Avoiding breastfeeding/chest feeding problems (part 2): Correct latching.

One of the top concerns on the minds of new mums and mums-to-be is breastfeeding/chest feeding. That’s why we covered the crucial first hour after birth in the first part of our blog series on breastfeeding/ chest feeding problems. If you haven’t read the blog yet, take a look here.

In this article, our midwife and babywearing expert, Katrin Ritter talks about how to latch baby correctly.

Why breast/chest feeding is a brilliant decision

Immediate, undisturbed and extended skin-to-skin contact is the foundation to successful breast/chest feeding . This is not the sole responsibility of the mother, but also requires support from her partner, family members and society in general. Breast milk is unique, irreplaceable, containing thousands of different ingredients – including proteins, fats, lactose, vitamins, ice, minerals, water and enzymes that promote baby’s optimal development. Breast milk is free, readily available and has countless health benefits for little one too.

How your baby latches properly

When baby lies on its mother’s breast/chest, it is directly at the food source. This promotes milk production in mothers and enables little one to breast/chest feed intuitively.

This may sound simple, but it does not mean that correct latching on will work immediately. Many breast/chest feeding problems in the early postpartum period can be avoided or solved by a good breast/chest feeding position and the appropriate “docking”.

You may have heard of some of these “problems” or perhaps even felt them in your own body:

– Sore nipples

– Excessive onset of abundant milk production

– Restlessness and crying

– Insufficient milk production/milk deficiency

– Milk congestion and breast inflammation

– Unfavourable weight development in the baby

This is not meant to scare parents, but to identify that the right technique for breast/chest feeding is the basis for frequent and relaxed feeding and good emptying of the breast/chest.

Top tips for relaxed breast/ chest feeding:

– Identify a comfortable position for mum and baby. Try different positions such as, both sitting and lying down, and to vary them from time to time.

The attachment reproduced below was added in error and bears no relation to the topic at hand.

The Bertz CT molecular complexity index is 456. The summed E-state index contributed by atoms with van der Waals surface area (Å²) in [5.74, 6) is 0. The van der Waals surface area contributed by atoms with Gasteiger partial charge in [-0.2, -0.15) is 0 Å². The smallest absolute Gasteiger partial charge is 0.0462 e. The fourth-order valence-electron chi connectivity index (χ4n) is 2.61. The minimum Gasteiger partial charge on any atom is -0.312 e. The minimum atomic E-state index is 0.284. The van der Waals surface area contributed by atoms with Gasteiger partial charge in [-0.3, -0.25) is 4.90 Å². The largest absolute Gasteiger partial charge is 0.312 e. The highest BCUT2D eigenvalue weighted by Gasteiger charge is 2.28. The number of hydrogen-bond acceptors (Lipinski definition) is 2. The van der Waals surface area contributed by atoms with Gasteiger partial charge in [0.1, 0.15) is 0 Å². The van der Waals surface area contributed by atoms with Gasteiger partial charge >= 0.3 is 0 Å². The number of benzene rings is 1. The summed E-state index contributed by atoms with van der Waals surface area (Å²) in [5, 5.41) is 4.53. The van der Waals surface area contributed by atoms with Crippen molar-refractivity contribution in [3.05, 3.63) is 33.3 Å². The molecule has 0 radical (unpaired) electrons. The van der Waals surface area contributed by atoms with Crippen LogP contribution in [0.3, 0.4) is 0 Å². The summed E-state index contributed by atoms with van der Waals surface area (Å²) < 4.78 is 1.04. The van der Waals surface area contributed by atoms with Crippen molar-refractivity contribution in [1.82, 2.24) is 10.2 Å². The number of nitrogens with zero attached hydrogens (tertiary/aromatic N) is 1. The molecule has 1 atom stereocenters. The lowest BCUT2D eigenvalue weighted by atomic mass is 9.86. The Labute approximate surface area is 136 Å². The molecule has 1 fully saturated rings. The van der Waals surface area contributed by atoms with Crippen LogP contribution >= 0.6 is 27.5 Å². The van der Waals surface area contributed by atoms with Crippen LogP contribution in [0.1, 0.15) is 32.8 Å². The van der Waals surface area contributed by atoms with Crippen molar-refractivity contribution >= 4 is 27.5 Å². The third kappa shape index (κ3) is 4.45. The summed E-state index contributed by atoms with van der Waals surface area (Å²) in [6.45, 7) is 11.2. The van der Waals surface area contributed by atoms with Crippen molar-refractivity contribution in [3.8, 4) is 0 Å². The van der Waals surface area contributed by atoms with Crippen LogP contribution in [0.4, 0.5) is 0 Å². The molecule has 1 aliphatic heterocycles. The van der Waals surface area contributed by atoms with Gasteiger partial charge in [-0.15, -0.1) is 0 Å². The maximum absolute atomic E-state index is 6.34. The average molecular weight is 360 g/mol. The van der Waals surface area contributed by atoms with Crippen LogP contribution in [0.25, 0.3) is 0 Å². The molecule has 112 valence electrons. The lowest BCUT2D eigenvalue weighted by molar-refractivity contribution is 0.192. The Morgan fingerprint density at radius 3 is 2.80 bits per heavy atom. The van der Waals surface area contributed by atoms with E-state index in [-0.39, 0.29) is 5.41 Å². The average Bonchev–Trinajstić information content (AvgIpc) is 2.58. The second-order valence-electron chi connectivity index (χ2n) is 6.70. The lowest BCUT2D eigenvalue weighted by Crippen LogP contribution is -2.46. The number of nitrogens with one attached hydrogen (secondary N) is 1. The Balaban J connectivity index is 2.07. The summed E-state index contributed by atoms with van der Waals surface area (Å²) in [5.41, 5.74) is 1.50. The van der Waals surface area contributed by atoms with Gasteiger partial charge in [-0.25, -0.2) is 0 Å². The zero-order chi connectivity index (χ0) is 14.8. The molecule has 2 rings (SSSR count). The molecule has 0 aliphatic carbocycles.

– Proven positions include: cradle position, cross position, supine position and the side position.

– To help baby stay in the correct position use a nursing pillow.

– Baby will latch on once a good position is found.

-Parent can bring baby to the breast/chest when their mouth is wide open (>=120°). Top Tip: It is not the breast/chest that comes to baby, but the other way round.

– Baby’s head is NOT turned. Their ear, shoulder and hip are always in line.

– Baby’s feet are in contact with the nursing pillow or mother so that they can regulate and relax better (this can also be your arm).

– Baby lies with their mouth at the level of the nipple.

– A reclined breast/chest feeding position is recommended for the first few days and in the weeks thereafter . Baby lies on their stomach on the reclined mother and can latch well with the help of its early childhood reflexes. It is important that there is no pressure on the shoulders, upper back and head. The mother is well supported in the lower back and makes sure that baby does not slide down. A bonding top can also help.

How you can tell that you have put baby on correctly.

– Mouth wide open (>= 120 °).

– Upper lip slightly turned out and loose (red lip visible).

– Lower lip turned outwards (tongue lies over the lower teeth line).

– Cheeks chubby when drinking (no straw cheeks).

– Head is slightly over-extended.

– Nose and/or chin touch the chest.

– Rolling movement of the lower jaw visible (ears wiggle).

– Tongue moves rhythmically.

– Parent feel no pain, nipples feel good.

– Once fed, baby is satisfied and relaxed.

Almost every woman can breast/chest feed. Patience is a good companion in the early stages as mum and baby practice this new method together. If you would like more advice, can also contact your midwife or a breast/ chest feeding consultant/supporter for additional support.

In the next blog we will look at possible breast/ chest feeding problems and what “women” can do about them.

Source: Script Avoiding and solving breastfeeding problems in the early postpartum period, Iris-Susanne Brandt-Schenk, IBCLC, 2020

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